A Longitudinal Model of Health Insurance: Employer Sponsored Insurance

To improve our understanding of the trends in health care coverage and costs, available data is being reevaluated. For years, this data has been used to estate costs and coverage, to identify trends, and to form policy regarding health insurance and health benefits. This report was initiated by ASPE to develop a longitudinal model for tracking the key indicators of employer sponsored insurance (ESI) to facilitate the identification of trends and to offer policy makers a set of consistent single point estimates based on analysis of available data sources. The subsequent longitudinal model developed by the research team is based on the March Current Population Surveys, from March 1990 through March 1998 (CY 1989 through CY 1997). Specific trends to be tracked include, but are not limited to: the overall level of employer sponsored insurance in the US (both counts and as a proportion of the population); the extent of employer sponsored insurance in own name (policy holder prevalence); the extent of employer sponsored insurance as a dependent; the prevalence of dual policy holder families. The authors had to adjust the Current Population Survey (CPS) data because changes in survey and sample frame over time make it less useful for longitudinal study without adjustments. The adjustments were made to the historical data in order to be able to a look at trends in employer sponsored coverage from 1990 to the present. The report concludes by stating that the current set of adjusted files appears to address the problems caused by survey and sample frame changes, and generates coverage estimates roughly consistent with those implied by the Survey of Income and Program Participation.

AGENCY SPONSOR: Office of Health Policy

FEDERAL CONTACT: Greenberg, George
202-690-7794

PIC ID: 7295

PERFORMER: Actuarial Research Corporation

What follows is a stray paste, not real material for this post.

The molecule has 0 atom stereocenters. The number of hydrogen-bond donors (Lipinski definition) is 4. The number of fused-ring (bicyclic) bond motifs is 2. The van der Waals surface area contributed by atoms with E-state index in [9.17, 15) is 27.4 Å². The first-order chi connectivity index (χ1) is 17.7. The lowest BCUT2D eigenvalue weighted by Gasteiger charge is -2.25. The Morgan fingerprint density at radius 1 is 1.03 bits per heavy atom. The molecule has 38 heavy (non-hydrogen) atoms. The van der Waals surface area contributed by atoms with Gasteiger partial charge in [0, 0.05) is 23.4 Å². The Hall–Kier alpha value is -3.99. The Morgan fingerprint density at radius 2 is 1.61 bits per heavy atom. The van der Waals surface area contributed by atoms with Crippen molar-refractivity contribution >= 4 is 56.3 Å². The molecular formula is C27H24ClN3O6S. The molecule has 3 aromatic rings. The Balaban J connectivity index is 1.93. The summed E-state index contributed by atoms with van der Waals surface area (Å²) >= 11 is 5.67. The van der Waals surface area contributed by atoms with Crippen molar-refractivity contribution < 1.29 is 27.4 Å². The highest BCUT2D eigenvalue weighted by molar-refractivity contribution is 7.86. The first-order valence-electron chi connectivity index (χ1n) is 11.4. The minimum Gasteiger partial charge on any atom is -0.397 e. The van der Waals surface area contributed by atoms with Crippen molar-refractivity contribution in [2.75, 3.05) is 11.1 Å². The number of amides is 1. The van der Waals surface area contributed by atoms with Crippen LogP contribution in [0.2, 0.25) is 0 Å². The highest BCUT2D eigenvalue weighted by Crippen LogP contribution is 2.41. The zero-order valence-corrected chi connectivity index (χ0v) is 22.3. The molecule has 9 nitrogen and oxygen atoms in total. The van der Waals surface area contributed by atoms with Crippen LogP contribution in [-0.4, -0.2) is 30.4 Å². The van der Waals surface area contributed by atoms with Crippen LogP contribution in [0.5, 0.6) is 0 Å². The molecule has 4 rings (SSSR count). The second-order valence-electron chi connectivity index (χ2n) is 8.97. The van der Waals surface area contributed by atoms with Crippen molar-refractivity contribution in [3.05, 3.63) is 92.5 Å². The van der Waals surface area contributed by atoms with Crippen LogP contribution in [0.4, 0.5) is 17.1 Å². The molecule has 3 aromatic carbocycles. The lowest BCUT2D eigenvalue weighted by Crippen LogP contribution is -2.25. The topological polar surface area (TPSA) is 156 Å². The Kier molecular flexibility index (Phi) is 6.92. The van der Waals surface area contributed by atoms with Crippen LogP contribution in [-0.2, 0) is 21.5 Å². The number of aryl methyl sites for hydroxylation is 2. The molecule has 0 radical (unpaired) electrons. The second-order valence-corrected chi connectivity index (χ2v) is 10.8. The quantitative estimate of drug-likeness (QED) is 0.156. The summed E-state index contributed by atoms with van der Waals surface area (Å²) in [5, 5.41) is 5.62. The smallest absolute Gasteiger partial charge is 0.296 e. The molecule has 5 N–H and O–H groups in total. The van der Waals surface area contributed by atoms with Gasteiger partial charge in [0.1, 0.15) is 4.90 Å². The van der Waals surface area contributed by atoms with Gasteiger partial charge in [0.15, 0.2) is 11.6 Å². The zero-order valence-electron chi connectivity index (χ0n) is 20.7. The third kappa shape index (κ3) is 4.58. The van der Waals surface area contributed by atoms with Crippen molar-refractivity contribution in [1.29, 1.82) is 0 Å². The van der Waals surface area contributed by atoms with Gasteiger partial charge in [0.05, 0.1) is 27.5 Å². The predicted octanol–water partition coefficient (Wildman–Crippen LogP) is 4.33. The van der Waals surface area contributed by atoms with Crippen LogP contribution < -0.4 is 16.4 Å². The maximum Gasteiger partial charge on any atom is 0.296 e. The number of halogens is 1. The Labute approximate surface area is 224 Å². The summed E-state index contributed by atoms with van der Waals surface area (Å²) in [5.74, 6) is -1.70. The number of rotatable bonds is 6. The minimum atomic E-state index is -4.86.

Annandale, VA

All Under One Roof: Mixed -Status Families in an Era of Reform

This report documents the prevalence of mixed immigration status families and discusses some of the immigration and citizenship policies that drive their formation. It identifies a number of the challenges that mixed-status families pose for achieving the goals of recent welfare and illegal immigration reform laws. It explores how recent curbs on noncitizens' use of public benefits may have the unintended effects of "chilling" citizen children's use of benefits. The report examines how recent laws limited undocumented immigrants' ability to adjust from illegal to legal status, effectively perpetuating certain mixed-status families. They do so by freezing a growing number of parents and children into differing statuses: parents as undocumented immigrants or "outsiders", children as citizens or "insiders." The citizen children in these families may not receive the same opportunities as other citizen children due to their parents' legal status. One effect, according to the report, is to treat citizen children in mixed-status families as second-class citizens. One ready solution to this problem would be to eliminate birthright citizenship. However, its adoption would signal a shift toward the approach taken by many European nations, which treat not just newcomers but also their children as outsiders, thereby perpetuating a type of hereditary disadvantage that departs from U.S. historical tradition.

AGENCY SPONSOR: Office of Health Policy

FEDERAL CONTACT: Sanches, Linda
202-690-7233

PIC ID: 7370.2

PERFORMER: Urban Institute
Washington, DC

Analysis of Children's Health Insurance Patterns: Findings from the SIPP Executive Summary

This report summarizes working using the 1992 panel of the Survey of Income and Program Participation (SIPP) to provide the most detailed look yet at the dynamics of health insurance coverage among children and the relationship between Medicaid eligibility and insurance coverage. The findings indicate from October 1992 to September 1994, between 12.4 and 13.3 percent of children under 19 were uninsured at any one point in time, with one in four children (27.1 percent) uninsured for some period of time over the two years. the findings highlight the importance of shifting some attention from studying why children do not enroll in Medicaid to the question of why children lose Medicaid coverage when they may still be eligible. The findings highlight how Medicaid eligibility policy affects the relationships among income, child age, and coverage. The findings also highlight the substantially lower participation rates for children who are not cash assistance participants. This reinforces the importance of strong outreach to achieving high levels of CHIP participation and highlights ways of targeting outreach to reach diverse subsets of children. The findings also highlight the importance of not just enrolling children in Medicaid or CHIP but also retaining them in the programs.